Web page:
“This is an important issue for the Republican Party,” Roberta Combs says. “At one point in time, this was a Republican issue, but Democrats took it over.”

In 2010, Roberta led a Christian Coalition push for her friend Sen. Lindsey Graham of South Carolina to sign on to a Senate climate-change bill, as the measure’s sole GOP sponsor. Graham eventually pulled his support, but thanks in part to Roberta’s pressure, he’s remained one of the few Republicans to openly acknowledge climate change and to call on his party to look for a solution. He is sticking with his position even as he prepares to face South Carolina voters for reelection next year.

“I think the Republican Party needs to embrace an environmental agenda,” Graham says. “When you ask a Republican candidate for president, what’s your environmental platform, what do they say? We need to be able to speak to this just as quickly as to do to reforming the tax code. Younger people, people under 30, this is a huge issue for them.”

Roberta was the Christian Coalition official who persuaded Emanuel, the MIT scientist, to speak with the GOP presidential candidates in January 2012. And she continues to employ her group’s grassroots muscle to muster conservative support for Republicans like Graham who support action to combat climate change, with the hope that eventually one will sponsor a bill that can pass.

“I think the Republican Party has got to move to the center. We should never leave our base, but we’ve got to be more open-minded and look at issues more American families care about,” Roberta says. “As the electorate changes, we’re not going to win as much. It’s a different generation, and the Republican Party has got to look at all of this and broaden its agenda if they want to continue to win elections.”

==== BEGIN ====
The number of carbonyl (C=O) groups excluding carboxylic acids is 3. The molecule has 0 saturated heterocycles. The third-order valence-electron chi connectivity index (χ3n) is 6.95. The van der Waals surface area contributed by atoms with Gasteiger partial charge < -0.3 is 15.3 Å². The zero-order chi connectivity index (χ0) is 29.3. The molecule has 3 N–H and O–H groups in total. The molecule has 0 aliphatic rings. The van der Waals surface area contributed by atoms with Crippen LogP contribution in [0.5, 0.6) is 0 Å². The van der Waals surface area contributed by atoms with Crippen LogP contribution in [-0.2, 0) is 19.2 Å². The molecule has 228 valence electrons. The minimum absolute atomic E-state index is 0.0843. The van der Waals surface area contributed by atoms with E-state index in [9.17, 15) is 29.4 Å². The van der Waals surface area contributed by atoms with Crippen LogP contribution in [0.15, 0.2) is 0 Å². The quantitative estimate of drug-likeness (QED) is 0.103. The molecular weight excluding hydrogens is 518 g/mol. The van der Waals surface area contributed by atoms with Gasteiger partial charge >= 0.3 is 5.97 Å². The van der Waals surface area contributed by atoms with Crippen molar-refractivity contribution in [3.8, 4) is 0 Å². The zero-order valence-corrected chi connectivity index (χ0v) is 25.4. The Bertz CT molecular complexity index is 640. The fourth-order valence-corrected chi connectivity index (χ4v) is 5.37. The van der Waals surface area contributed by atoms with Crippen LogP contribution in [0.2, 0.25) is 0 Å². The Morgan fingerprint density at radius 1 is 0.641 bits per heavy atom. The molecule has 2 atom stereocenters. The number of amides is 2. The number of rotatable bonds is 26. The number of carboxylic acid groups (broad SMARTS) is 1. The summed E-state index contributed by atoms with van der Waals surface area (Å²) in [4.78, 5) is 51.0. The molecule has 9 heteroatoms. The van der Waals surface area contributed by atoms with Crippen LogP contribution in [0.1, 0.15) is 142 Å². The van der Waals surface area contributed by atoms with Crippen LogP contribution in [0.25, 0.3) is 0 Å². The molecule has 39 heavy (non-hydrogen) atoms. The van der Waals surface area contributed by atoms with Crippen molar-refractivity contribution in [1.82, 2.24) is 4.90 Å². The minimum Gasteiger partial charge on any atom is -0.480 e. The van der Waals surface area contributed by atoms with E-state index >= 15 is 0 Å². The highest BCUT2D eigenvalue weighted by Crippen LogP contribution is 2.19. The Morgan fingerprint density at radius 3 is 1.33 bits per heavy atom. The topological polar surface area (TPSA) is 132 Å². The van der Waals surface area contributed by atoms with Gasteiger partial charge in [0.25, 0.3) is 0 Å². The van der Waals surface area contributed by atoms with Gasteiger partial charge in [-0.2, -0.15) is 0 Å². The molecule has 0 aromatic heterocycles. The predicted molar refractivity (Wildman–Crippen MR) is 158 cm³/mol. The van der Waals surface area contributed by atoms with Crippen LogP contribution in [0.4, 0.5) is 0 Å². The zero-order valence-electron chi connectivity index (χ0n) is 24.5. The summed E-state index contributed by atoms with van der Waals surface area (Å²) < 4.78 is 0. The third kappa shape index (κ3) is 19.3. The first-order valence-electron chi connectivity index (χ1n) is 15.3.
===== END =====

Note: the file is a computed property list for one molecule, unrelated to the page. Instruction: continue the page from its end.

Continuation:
Last summer, Michele launched a new group, Young Conservatives for Energy Reform, aimed at amassing grassroots support for lawmakers and legislation addressing clean energy and climate change. She is channeling her network of connections among the Christian Coalition and the Young Republicans.
She works closely with Brian Smith, a 32-year-old Air Force veteran and the chairman of the Midwest chapter, who is also a former cochairman of the Young Republicans National Federation, a training ground for party leaders founded in 1931. The energy group is structured like the Young Republicans, with volunteers staffing city, state, and regional chapters. So far, the group has state chairs in Florida, Georgia, Indiana, New Hampshire, Ohio, South Carolina, and Texas—all of which have Republican governors.

Over the past year, the group has held a dozen events in those and other states. In October 2012, it sponsored a get-together in Washington for GOP congressional staff. The gatherings—mostly of young professionals in their 20s, 30s, and 40s—feature hors d’oeuvres, cocktails, and a talk from retired Marine Gen. Richard Zilmer, who makes the case that both climate change and U.S. oil dependence are matters of national security, and that policies to cut fossil-fuel use are consistent with conservative values. Emanuel has also spoken at some of the events.

The goal, Michele says, is to build a database of voters who will, at some point, come forward to back Republican candidates who support cutting carbon pollution. “We are building a grassroots army of young conservatives around the country,” she says. “When the time comes, we’ll have the grassroots to organize around candidates or legislation, and we can activate them.”

PAYING THE PRICE

What Michele and Roberta want to do, in other words, is protect lawmakers such as Bob Inglis. Today, Republicans point to the former House member from South Carolina as the textbook tale of what happens when a red-state conservative dares to acknowledge climate change.

Inglis, who left Congress in 2011, recalls the challenge his son, Rob, threw down to him a decade ago before he was to vote in his first election. He said, “I’ll vote for you, Dad, but you’ve got to clean up your act on the environment.’ ”